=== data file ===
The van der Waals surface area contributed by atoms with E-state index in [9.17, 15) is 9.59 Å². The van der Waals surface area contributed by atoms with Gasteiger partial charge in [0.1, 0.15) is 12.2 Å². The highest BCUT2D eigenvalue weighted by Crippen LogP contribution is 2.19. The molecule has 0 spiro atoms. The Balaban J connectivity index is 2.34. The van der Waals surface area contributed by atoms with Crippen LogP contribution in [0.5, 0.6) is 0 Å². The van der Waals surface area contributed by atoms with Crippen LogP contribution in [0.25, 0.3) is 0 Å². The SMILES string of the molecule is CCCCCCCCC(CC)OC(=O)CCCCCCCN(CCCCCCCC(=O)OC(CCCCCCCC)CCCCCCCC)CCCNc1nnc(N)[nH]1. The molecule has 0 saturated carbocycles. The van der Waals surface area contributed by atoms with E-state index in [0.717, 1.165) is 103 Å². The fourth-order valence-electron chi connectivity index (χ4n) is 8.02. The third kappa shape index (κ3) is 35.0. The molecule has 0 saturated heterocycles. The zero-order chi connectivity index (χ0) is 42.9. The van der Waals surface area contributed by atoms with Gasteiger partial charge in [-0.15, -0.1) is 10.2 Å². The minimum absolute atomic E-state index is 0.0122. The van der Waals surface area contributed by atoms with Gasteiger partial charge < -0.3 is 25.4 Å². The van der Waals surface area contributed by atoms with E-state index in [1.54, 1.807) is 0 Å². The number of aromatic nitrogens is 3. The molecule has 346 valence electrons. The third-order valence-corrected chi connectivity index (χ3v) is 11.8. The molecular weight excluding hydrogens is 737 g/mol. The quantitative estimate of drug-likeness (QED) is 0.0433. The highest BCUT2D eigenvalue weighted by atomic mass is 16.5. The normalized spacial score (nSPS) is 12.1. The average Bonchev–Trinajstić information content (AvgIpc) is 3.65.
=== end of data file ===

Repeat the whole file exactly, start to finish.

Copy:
The van der Waals surface area contributed by atoms with E-state index in [9.17, 15) is 9.59 Å². The van der Waals surface area contributed by atoms with Gasteiger partial charge in [0.1, 0.15) is 12.2 Å². The highest BCUT2D eigenvalue weighted by Crippen LogP contribution is 2.19. The molecule has 0 spiro atoms. The Balaban J connectivity index is 2.34. The van der Waals surface area contributed by atoms with Crippen LogP contribution in [0.5, 0.6) is 0 Å². The van der Waals surface area contributed by atoms with Crippen LogP contribution in [0.25, 0.3) is 0 Å². The SMILES string of the molecule is CCCCCCCCC(CC)OC(=O)CCCCCCCN(CCCCCCCC(=O)OC(CCCCCCCC)CCCCCCCC)CCCNc1nnc(N)[nH]1. The molecule has 0 saturated carbocycles. The van der Waals surface area contributed by atoms with E-state index in [0.717, 1.165) is 103 Å². The fourth-order valence-electron chi connectivity index (χ4n) is 8.02. The third kappa shape index (κ3) is 35.0. The molecule has 0 saturated heterocycles. The zero-order chi connectivity index (χ0) is 42.9. The van der Waals surface area contributed by atoms with Gasteiger partial charge in [-0.15, -0.1) is 10.2 Å². The minimum absolute atomic E-state index is 0.0122. The van der Waals surface area contributed by atoms with Gasteiger partial charge < -0.3 is 25.4 Å². The van der Waals surface area contributed by atoms with E-state index in [1.54, 1.807) is 0 Å². The number of aromatic nitrogens is 3. The molecule has 346 valence electrons. The third-order valence-corrected chi connectivity index (χ3v) is 11.8. The molecular weight excluding hydrogens is 737 g/mol. The quantitative estimate of drug-likeness (QED) is 0.0433. The highest BCUT2D eigenvalue weighted by atomic mass is 16.5. The normalized spacial score (nSPS) is 12.1. The average Bonchev–Trinajstić information content (AvgIpc) is 3.65.